Entertaining and party-giving should be enjoyable, and timely planning ensures that any event is as relaxed for the organizer as for the guests. One of the aims of this article is to make party planning as much fun as the party itself, whether informal or formal.
The process begins with setting dates. While this sounds pretty simple – a matter of looking at a calendar – one has to calculate and plan the date and time to ensure that your guests, particularly guests of honor, can attend without scheduling conflicts. Depending on the nature of the party, the time of day and day of the week are just as important as any other factor. You wouldn’t want to schedule a school-age child’s birthday party for a school day at 1PM as the child and friends will likely be in school.
So too, planning office parties, social events, and other things requires far more calculation than one might think.
The process of deciding on dates, times, venues and occasion style often starts the roller-coaster task of putting together once-in-a-lifetime gatherings. It can often be a stressful time when you are making decisions such as whether traditional ceremonies take precedence over a relaxed celebration or how to assemble different groups of family and friends Side-stepping a frantic start helps to avoid dips in enthusiasm later on. Often the initial problems are not as complicated as they appear. Enthusiasm and energy are the first requirements for overcoming any uncertainties, backed up by making useful lists such as key dates, numbers of guests, types of food and drink. It is important to do this before any celebration, large or small, in advance of getting down to the practicalities of invitation writing, room clearing, cooking and greeting.
There is no point in playing the party hero and trying to juggle every last item alongside a normal busy life – it is far more sensible and fun to share the load and satisfaction with at least one helper, if not a team of supporters.
Hand pick a reliable and hard-working friend who shares your aims, ethos and humour to join in the process – most people are flattered to be asked for their support, especially on important occasions. Then be thoughtful about who to add to the team. For children’s parties, unless the occasion is a surprise, involve the child whose party it is and allow one special friend to be included in the pre-party organization.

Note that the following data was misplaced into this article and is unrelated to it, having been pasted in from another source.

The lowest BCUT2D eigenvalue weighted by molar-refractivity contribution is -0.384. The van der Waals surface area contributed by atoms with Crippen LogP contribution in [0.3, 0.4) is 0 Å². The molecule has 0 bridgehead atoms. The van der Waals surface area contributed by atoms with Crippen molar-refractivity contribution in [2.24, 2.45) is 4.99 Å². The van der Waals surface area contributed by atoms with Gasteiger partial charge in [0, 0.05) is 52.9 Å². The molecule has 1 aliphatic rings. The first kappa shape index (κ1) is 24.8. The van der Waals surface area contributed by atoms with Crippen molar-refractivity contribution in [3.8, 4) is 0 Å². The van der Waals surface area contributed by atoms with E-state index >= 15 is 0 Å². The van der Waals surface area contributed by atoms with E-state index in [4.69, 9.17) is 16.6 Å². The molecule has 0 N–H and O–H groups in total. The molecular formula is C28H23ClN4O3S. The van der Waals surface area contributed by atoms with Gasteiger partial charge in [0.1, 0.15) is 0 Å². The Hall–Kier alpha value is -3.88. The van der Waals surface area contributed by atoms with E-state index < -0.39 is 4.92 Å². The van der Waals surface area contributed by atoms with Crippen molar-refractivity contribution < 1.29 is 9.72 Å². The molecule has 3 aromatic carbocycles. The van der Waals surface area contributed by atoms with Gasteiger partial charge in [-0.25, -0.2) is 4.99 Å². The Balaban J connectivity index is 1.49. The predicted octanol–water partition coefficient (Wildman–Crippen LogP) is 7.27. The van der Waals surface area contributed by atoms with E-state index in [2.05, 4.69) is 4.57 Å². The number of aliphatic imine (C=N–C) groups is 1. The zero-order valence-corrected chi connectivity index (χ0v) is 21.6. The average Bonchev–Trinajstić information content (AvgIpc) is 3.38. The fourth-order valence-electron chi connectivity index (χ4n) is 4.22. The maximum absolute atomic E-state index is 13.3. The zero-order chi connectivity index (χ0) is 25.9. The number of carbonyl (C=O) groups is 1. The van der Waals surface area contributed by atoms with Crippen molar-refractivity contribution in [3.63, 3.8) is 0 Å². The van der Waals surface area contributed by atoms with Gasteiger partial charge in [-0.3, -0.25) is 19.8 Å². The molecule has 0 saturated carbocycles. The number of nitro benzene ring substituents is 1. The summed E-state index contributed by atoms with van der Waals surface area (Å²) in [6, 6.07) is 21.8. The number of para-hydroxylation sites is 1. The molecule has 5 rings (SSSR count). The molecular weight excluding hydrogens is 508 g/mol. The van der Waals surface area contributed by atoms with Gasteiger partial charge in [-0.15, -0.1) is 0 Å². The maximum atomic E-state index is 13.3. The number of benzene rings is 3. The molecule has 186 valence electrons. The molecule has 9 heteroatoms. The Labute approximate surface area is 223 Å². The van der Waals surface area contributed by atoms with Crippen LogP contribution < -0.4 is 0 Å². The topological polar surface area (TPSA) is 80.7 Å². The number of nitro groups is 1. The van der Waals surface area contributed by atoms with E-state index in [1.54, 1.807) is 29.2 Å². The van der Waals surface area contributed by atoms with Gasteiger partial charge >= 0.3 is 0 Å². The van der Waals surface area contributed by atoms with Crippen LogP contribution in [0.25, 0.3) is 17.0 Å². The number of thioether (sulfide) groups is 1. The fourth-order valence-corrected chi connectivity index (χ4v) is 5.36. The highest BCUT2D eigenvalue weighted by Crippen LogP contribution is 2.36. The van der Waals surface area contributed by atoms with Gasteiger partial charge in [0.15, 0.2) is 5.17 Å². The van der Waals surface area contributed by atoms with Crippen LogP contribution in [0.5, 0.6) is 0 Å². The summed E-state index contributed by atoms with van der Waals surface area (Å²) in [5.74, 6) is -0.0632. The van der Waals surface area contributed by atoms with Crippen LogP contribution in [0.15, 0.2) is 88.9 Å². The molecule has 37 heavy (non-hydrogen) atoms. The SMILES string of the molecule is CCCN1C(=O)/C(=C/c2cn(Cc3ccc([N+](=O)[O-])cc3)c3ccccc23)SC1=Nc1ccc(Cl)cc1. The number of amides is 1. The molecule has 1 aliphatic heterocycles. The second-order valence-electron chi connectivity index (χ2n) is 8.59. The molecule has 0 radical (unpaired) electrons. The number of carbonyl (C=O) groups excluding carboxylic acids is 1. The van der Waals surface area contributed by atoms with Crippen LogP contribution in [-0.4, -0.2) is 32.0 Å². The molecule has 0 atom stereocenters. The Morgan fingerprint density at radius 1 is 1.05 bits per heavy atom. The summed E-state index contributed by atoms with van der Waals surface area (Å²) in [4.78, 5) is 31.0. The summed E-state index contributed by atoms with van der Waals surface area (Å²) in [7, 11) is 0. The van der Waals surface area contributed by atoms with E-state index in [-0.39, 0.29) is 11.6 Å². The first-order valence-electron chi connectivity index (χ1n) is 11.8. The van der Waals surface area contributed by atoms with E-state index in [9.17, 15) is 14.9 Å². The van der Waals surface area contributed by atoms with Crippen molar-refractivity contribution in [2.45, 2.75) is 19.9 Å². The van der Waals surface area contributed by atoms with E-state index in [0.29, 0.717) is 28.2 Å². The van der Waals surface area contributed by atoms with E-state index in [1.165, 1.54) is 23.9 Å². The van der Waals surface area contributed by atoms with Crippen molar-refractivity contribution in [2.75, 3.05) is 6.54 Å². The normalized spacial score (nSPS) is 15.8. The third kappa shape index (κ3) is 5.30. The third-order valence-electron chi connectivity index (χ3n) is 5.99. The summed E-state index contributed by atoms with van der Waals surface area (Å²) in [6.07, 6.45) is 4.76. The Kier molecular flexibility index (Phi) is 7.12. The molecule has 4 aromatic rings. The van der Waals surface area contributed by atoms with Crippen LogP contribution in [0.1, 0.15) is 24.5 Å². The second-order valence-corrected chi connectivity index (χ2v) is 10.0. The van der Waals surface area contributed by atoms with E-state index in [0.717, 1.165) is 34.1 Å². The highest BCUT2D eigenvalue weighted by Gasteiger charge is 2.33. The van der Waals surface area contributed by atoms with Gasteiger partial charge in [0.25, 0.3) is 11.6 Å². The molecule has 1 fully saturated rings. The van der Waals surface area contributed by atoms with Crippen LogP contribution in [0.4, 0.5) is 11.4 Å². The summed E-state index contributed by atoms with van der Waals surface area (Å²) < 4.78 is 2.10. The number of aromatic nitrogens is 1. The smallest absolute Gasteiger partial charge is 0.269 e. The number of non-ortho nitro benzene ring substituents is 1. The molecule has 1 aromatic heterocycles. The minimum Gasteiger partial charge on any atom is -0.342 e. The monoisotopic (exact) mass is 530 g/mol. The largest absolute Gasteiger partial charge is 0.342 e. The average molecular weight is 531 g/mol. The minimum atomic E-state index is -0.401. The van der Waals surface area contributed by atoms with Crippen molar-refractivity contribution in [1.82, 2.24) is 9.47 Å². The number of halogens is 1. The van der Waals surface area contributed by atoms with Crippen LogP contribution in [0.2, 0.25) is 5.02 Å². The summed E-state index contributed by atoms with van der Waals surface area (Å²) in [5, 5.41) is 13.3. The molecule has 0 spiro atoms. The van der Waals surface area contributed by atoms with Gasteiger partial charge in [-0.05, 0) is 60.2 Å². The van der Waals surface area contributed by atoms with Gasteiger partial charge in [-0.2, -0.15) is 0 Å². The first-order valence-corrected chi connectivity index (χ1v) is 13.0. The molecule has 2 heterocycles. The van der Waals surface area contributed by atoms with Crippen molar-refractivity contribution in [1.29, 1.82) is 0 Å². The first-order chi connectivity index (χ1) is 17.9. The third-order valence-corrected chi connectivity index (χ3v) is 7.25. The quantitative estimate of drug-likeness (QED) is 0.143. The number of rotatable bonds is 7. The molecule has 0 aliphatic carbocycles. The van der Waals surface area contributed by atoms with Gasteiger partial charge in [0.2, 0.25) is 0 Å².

Getting together a round-table of enthusiastic organizers is best avoided unless there are specific, separate tasks that are ideal for distributing among several contributors. Finally, there are times when coordinating a committee of people is an essential part of putting together a group event, such as for a club or school. and adopting the same approach to selecting one or two main helpers while ensuring everyone else is usefully involved is an excellent ploy.
Mix and Match
If the occasion is so formal, such as a wedding or christening, or the approach so traditional that there is little room for changing the style and form, it is best to follow the rules of etiquette. For all parties adopt a sensible attitude to all numbers, catering, ambience and entertainment and use tried and tested approaches to ensure success.
When the occasion allows for flexibility, do not take yourself too seriously but aim for enjoyment rather than perfection. Mixing and matching can be an inspiring approach to party planning, especially for informal events. Adopt the “do it with a good will or not at all” approach and loosen up on the rules. Concentrate on the aspects you most enjoy. Those who are not keen on cooking for crowds often do best by selecting just one or two practical one-pot dishes and complementing them with well-chosen bought foods There is plenty of advice on making the most of bought ingredients in the following chapters.
The same goes for party drinks: while all the experts may dictate offering chilled champagne or certain wines and liqueurs to go with individual courses during a meal, or an eclectic array of drinks, if you – or your budget – dictate otherwise, then do so with conviction and without apology. And if you expect guests to make a contribution by bringing a bottle, do not be afraid to make the occasion a “bring a bottle party” by spelling it out on the party invitations.
Great atmosphere is the most important feature of any party or celebration – and that does not mean ambience alone. Whether you are entertaining in a palace or on a building site, remember to do so with a genuine and warm welcome. Make your guests aware of the type, context and style of the party so that they all come suitably dressed and in the right frame of mind to enjoy themselves.
Greet everyone and be sure to encourage them to mingle, making them feel relaxed, at home and with a certain responsibility to participate.
At the end of the day, no matter how brilliant the tables, food and decorations, it is the people who make the party.
Note: This begins a series of articles on successful party planning, with new installments monthly.